United States v. Lambert, 55 MJ 293 (a military accused has no Sixth Amendment right to a trial by jury; however, the Sixth Amendment requirement that the jury be impartial applies to court-martial members and covers not only the selection of individual jurors, but also their conduct during the trial proceedings and the subsequent deliberations).
(a panel member cannot be questioned about his or her verdict but can be questioned about the introduction of extraneous information into the deliberative process).
(in making the determination whether to investigate potential grounds for impeaching a verdict and what kind of investigation to make, as well as whether and to what extent the conduct was prejudicial, the trial court has wide discretion; the military judge’s decisions in this context are reviewed for abuse of discretion).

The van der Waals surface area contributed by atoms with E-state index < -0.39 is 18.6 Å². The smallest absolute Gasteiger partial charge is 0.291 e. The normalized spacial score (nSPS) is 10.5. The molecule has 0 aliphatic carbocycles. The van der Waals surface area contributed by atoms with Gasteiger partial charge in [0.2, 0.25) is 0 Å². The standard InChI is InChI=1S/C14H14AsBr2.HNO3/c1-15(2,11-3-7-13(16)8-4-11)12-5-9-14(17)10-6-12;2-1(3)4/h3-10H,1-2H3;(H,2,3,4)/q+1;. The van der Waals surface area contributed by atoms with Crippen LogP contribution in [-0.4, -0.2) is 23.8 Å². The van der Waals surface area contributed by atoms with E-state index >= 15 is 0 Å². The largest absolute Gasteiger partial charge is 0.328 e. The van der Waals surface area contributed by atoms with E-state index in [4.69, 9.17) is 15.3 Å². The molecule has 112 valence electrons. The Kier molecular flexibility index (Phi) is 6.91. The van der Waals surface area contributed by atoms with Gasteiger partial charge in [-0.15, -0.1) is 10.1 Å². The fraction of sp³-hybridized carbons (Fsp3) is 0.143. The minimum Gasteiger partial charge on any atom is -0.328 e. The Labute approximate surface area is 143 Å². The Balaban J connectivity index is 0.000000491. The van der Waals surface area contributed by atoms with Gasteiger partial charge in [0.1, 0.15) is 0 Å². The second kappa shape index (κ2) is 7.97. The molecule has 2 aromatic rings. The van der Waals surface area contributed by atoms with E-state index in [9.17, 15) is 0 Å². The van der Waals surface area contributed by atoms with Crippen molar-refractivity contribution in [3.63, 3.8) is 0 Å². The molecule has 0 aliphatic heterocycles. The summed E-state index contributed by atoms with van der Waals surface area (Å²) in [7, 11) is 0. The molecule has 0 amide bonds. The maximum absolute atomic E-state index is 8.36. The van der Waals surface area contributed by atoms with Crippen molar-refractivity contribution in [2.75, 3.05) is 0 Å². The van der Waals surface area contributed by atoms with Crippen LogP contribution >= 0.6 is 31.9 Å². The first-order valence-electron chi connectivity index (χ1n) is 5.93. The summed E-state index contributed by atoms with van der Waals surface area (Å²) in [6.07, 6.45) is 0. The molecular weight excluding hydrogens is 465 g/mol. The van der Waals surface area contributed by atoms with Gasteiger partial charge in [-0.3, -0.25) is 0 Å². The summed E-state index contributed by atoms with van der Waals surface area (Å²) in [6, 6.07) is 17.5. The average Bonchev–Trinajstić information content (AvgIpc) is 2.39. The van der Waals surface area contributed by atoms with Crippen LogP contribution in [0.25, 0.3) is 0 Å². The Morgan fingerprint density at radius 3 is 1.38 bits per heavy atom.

(neither the UCMJ nor the Manual gives the defense the right to individually question the members, and this includes questioning the members concerning their conduct during the proceedings and deliberations).(military judge did not abuse his discretion in denying a defense request to individually question members about a book entitled "Guilty As Sin", which one member had in the deliberation room, where the military judge did question the member who possessed the book and established: (1) the fictional novel played no role in the deliberations; (2) no member other than its owner possessed the novel; (3) the novel was present for only 2 of the 10 hours of deliberations; (4) the novel was not referred to at any time during the deliberations; (5) no member violated the instructions not to consult any other source as to the law or matters involved in the case; (6) defense counsel failed to articulate any way in which the military judge’s questions were inadequate; and (7) defense counsel did not make an offer of proof as to other areas that would be addressed in individually questioning the members).